JS BACH 6 Suites for Solo Viola (Kim Kashkashian)

Author: 
Rob Cowan
481 7176. JS BACH 6 Suites for Solo Viola (Kim Kashkashian)JS BACH 6 Suites for Solo Viola (Kim Kashkashian)

JS BACH 6 Suites for Solo Viola (Kim Kashkashian)

  • (6) Suites (Sonatas) for Cello

Performing Bach’s Cello Suites in a transcription for viola is nothing new. Among other viola versions that I have to hand, Lillian Fuchs recorded all six for American Decca years ago (a CD reissue is available from Doremi), William Primrose set five of them down in his later years (occasionally flawed performances that ring true in purely musical terms; Biddulph) and there’s Nobuko Imai’s admirable Philips set which, in general terms, compares well with Kashkashian, though the latter’s wider tonal palette and sense of fantasy often incline me in her direction. With Kashkashian, there’s an invariable tendency to sing out, an appealing ease of movement, and when we reach the written rest within bar 48 of the Prelude to the D minor Suite, Khashkashian – like Yo-Yo Ma on his most recent version of the cello original (Sony, A/18) – makes the gesture pregnant with meaning. Nobuko Imai treads a straighter path; and then there’s Fuchs, with her consistent vibrato and warmth of tone, very much a style of yesteryear but extremely beautiful, building inexorably towards that rest, stressing the chord that precedes it, the whole process more eventful than the rest itself. Kashkashian I think nails the passage from the standpoint of a superior stylistic balance.

To mention just a handful of additional observations that I noted while listening to this latest set, in Kashkashian’s hands the opening measures of the Menuet of the G major Suite are colourfully articulated, the initial phrase which ends on a trill (bars 1 4) warmly rounded, its successor (bars 7 8) more assertive. Then there’s a small rest before the embellished repeat. With Imai, Kashkashian’s most apposite rival, there’s no pause, no embellishment for the repeat and less in the way of colouristic variation. Then, in the closing Gigue, Kashkashian expressively slows the pace just after the beginning, whereas Imai keeps to her initial tempo. Her playing is rather more formal and forceful than Kashkashian’s whereas, in viola-playing terms, I couldn’t imagine a more dignified or sublimely expressed account of the C minor’s Prelude than Kashkashian’s. Imai’s closely recorded option is more grainy, a little halting too, although it is superbly played. Kashkashian eases into the single-line fugal section with such natural facility that you could hardly imagine it being better done. Her handling of the oft-excerpted Sarabande has a winning sense of stillness about it, whereas Imai, taking a significantly slower tempo, lays the music on a thicker carpet of tone. Fuchs’s vibrant, singing line provides another manner of musical seduction.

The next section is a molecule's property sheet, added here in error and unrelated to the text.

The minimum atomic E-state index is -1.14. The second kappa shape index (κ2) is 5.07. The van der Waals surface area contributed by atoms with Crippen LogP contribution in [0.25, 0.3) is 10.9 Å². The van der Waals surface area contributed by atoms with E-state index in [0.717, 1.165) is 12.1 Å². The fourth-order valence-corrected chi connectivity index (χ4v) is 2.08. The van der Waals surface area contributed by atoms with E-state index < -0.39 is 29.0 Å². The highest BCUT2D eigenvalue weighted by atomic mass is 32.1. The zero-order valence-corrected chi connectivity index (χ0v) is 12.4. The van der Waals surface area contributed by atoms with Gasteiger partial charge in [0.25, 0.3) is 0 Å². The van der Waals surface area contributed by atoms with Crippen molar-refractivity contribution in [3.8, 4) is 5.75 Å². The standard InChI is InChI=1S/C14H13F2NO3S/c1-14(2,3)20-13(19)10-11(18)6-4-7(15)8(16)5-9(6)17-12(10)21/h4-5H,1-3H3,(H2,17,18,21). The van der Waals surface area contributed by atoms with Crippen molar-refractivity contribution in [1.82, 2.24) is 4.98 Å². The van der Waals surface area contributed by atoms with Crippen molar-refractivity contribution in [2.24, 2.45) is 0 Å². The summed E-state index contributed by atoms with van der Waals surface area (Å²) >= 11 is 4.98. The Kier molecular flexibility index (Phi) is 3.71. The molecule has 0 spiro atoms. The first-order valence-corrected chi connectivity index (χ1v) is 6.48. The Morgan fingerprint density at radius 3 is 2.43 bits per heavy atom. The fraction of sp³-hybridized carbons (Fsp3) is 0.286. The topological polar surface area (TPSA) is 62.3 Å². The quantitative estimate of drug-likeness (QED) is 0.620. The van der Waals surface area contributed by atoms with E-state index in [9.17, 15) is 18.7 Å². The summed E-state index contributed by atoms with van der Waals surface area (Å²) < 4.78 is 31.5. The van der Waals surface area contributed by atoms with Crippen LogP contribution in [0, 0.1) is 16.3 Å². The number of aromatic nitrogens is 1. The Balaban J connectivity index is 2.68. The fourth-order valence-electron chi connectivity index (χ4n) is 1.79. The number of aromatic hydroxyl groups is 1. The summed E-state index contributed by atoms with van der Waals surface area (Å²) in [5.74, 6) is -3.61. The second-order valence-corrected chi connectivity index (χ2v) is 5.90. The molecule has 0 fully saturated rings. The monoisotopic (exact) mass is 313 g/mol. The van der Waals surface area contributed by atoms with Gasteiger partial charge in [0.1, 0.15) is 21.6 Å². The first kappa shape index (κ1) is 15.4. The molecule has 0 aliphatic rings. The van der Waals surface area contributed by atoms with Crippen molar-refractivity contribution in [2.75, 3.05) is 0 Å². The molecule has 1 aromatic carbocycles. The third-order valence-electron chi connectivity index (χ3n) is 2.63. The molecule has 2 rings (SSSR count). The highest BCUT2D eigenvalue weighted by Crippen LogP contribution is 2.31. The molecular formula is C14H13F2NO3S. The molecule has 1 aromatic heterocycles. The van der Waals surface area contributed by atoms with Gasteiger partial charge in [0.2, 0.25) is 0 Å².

As to the Gavotte sequence from the Sixth Suite, the pitch is lower on Imai’s version, while Kashkashian handles this delightful movement with the lightest touch. By comparison, Fuchs’s obdurate forcefulness won’t appeal to all; but, as I’ve already suggested, her playing has a real sense of purpose, Casals I would imagine having provided some sort of interpretative template.

Viewed overall, Kashkashian delivers handsomely on all fronts and I extend a warm welcome to her expertly engineered new set, which is much enhanced by a typically imaginative roster of illustrations and superb notes by Paul Griffiths.

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